Wi-Fi networks are much more widespread today than they were back in 2007 when the iPhone launched. And wireless networks are much, much faster. While the original iPhone would crawl around at a snail’s pace on EDGE, today’s iPhone 5s cruises at blistering speeds on 4G LTE networks around the globe. Still, we pay for that kind of speed and the data we use, whether it’s on networks provided by wireless carriers or hotspots splattered around our cities. Some companies have started to offer free Wi-Fi — Google powers it in Starbucks, as one example — but Steve Jobs apparently had a much bigger vision for widespread Wi-Fi use.
In a new report from Re/Code that calls for open Wi-Fi, Walt Mossberg details a walk with Steve Jobs in which Jobs discussed how he wanted to make Wi-Fi free for the masses. “Jobs said he understood the need for security, but he was determined to figure out a way to make free, safe, Wi-Fi sharing from homes and small local businesses not only possible, but common,” Mossberg explained. “He even told me that he planned to get other companies involved, in a sort of consortium, to make this happen.”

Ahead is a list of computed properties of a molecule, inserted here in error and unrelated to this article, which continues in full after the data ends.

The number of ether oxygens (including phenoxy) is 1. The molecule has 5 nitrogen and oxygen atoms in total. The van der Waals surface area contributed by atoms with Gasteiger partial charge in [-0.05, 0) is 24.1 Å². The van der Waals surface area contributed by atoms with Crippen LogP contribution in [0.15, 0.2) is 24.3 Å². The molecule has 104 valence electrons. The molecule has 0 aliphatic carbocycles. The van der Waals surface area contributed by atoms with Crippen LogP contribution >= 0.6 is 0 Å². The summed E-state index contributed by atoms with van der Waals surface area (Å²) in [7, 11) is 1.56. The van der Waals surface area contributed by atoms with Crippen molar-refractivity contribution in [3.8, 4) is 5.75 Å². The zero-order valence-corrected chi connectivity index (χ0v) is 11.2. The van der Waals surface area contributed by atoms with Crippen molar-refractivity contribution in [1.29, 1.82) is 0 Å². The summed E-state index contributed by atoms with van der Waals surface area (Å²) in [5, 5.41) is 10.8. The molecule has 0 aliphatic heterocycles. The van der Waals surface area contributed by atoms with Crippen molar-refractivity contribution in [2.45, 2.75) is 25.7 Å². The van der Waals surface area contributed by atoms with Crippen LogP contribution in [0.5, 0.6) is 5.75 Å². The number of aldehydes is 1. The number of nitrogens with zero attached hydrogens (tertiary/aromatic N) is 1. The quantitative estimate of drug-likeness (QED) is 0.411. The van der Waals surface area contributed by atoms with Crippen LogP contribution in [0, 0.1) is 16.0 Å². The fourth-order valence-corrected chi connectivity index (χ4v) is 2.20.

One way Jobs imagined this happening was through routers that were able to broadcast an open network in addition to a secure one. This is actually something Comcast has started doing — though the Xfinity hotspots are only open to other Comcast subscribers, and not to everyone.
Mossberg points to two consortiums today that are attempting to — though slowly — provide free Wi-Fi. Those include the Open Wireless Movement and the Electronic Frontier Foundation. Could Jobs have done it quicker? Or are we bound to private Wi-Fi forever? Mossberg’s article calls on us to make changes in an effort to see Jobs’ vision through. You can check out his editorial in the source below.